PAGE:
A Massive Expansion Of Free Childcare Will Be Jeremy Hunt’s Budget 'Rabbit'
Jeremy Hunt will deliver his first Budget as chancellor on Wednesday.
Jeremy Hunt will deliver his first Budget as chancellor on Wednesday and all the indications are that it will be a relatively dull affair.
Demands by Tory MPs for immediate tax cuts will be rejected, with Hunt expected to confirm that the rate of corporation tax will increase from 19% to 25% as planned.
As ever, there have been a number of pre-announcements of what he will say, such as an increase in the amount of money people can put into their pension pot before paying extra tax and a boost in defence spending.
But, like so many chancellors before him, Hunt will be keen to pull a headline-grabbing rabbit from the hat when he gets to his feet at 12.30.
HuffPost UK has learned that will be a huge expansion in the amount of free childcare available to parents in an attempt to encourage stay-at-home mums and dads back into the workplace.
Officials in the Department for Education were tasked by the Treasury with drawing up options, including providing more free childcare a week for parents with children aged between nine months and three years.
Hunt is expected to announce an extra 30 hours a week to parents of one and two-year-olds, with extra funding for the existing programme of free childcare for three-year-olds.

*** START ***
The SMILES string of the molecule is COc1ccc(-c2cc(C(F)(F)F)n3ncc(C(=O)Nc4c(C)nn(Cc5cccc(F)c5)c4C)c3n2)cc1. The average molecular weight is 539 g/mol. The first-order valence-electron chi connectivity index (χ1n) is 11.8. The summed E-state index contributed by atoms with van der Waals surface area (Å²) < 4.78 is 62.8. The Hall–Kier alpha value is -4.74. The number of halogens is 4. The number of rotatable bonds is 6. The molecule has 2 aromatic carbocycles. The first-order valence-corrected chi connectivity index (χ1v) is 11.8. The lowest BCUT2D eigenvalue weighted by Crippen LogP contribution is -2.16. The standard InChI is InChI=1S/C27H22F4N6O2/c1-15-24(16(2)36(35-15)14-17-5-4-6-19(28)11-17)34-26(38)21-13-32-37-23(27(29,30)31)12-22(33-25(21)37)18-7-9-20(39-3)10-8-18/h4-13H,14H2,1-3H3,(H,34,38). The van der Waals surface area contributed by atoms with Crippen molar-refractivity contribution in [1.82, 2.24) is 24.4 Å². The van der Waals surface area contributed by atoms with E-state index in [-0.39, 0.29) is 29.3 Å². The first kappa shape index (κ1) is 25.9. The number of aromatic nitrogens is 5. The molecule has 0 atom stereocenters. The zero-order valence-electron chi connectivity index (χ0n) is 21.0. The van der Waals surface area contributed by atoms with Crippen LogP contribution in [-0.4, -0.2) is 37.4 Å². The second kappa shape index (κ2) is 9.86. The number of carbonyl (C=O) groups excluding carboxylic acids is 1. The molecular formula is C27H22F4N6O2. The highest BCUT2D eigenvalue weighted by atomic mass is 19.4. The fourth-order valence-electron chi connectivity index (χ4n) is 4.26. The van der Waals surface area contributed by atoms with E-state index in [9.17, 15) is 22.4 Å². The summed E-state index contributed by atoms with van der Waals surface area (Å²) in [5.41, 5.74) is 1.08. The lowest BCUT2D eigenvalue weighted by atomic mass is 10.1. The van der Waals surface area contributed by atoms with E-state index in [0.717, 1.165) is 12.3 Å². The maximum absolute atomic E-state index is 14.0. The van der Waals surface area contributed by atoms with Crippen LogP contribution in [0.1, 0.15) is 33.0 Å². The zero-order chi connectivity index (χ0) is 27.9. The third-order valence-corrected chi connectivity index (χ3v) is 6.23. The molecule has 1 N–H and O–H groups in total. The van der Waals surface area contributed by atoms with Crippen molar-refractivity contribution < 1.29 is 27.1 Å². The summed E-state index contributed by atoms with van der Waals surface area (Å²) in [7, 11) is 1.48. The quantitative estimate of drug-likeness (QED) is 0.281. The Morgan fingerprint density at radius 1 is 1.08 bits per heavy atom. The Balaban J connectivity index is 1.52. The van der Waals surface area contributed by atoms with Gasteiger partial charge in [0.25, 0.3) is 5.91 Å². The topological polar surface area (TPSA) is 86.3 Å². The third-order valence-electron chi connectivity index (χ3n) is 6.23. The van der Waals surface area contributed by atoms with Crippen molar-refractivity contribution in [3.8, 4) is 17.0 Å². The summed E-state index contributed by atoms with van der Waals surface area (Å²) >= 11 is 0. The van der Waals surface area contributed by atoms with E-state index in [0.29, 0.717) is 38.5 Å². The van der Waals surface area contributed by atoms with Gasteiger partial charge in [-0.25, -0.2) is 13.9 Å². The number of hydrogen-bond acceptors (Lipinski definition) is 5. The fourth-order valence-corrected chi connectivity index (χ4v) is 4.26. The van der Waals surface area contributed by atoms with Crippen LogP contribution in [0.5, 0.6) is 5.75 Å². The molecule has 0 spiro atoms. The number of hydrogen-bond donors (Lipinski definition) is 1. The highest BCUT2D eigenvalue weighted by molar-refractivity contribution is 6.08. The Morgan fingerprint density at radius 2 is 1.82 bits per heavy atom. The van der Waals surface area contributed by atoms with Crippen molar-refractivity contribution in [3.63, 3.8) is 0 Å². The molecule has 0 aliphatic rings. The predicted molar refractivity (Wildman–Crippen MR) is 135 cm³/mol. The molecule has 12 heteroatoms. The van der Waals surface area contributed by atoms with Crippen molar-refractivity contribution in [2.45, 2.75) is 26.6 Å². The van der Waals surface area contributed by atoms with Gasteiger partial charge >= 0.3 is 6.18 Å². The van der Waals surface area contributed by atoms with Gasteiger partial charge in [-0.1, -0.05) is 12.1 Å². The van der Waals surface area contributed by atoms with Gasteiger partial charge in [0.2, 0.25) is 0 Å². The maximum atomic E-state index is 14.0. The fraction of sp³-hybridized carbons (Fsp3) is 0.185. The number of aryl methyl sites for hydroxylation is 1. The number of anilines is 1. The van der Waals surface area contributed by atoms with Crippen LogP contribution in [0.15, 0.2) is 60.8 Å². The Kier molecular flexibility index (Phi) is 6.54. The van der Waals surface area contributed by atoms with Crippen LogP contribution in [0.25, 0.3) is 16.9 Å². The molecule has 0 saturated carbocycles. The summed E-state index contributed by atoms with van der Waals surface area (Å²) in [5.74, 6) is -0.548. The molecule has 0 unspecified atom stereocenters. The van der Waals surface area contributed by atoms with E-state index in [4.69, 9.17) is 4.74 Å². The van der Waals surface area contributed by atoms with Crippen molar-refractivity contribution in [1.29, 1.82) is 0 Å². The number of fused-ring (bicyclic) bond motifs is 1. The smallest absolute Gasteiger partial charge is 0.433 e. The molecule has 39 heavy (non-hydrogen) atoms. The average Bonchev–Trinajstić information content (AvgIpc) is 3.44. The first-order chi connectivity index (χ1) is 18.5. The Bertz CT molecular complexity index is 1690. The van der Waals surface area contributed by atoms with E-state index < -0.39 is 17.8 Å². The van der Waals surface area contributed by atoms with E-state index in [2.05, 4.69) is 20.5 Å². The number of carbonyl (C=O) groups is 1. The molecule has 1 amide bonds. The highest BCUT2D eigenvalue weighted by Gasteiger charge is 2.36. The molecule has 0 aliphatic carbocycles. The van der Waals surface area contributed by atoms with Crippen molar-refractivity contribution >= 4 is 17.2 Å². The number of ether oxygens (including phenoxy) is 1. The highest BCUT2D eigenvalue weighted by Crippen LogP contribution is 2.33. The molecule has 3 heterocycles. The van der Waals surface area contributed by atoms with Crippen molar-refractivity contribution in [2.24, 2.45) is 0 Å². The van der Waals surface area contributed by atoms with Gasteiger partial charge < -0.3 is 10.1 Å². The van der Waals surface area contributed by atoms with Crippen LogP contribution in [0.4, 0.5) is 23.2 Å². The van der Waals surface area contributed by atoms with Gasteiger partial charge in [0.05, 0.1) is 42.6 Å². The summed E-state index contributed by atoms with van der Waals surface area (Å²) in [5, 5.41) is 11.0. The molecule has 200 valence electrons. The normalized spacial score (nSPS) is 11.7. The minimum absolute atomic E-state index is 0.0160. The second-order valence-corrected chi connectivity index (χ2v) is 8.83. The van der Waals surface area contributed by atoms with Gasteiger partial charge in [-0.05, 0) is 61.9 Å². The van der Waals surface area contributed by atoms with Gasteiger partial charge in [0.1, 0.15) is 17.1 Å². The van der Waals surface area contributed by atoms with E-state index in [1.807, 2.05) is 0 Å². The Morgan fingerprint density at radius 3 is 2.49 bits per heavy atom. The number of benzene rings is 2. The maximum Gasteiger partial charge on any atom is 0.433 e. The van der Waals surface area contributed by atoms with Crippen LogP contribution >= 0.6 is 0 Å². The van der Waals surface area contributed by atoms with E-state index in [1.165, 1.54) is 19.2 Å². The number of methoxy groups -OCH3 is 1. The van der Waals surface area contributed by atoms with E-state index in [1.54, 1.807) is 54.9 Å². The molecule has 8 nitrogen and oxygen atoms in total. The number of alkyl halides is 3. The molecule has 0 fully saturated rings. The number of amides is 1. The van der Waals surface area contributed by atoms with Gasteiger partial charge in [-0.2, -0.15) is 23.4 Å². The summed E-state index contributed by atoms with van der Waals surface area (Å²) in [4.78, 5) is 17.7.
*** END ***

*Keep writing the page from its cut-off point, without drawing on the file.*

Overall, the package is expected to cost the Treasury around £4 billion.
“The Treasury are being very coy on what is in and what is out of the Budget, but they have been working round the clock on this in the the last few days,” said one source.
However, concerns have been raised that without an increase in nursery space and staff, any expansion of eligibility may end up being a “white elephant”.
Asked about what he may do at the weekend, Hunt confirmed plans to give Universal Credit claimants’ help with their childcare costs up front rather than in arrears.
He said: “You will hear me put together a very comprehensive package of measures to break down the barriers to work.
“Childcare is one of them, and I particularly want to look at the barriers facing the 700,000 parents on low pay, on Universal Credit, who aren’t able to work even though they have a young child.
“We would like to help everyone, it’s expensive to do it - you can’t always do everything at once. But we can make a big difference on childcare, for example by paying people’s help for childcare if you are on benefit up front rather than in arrears.”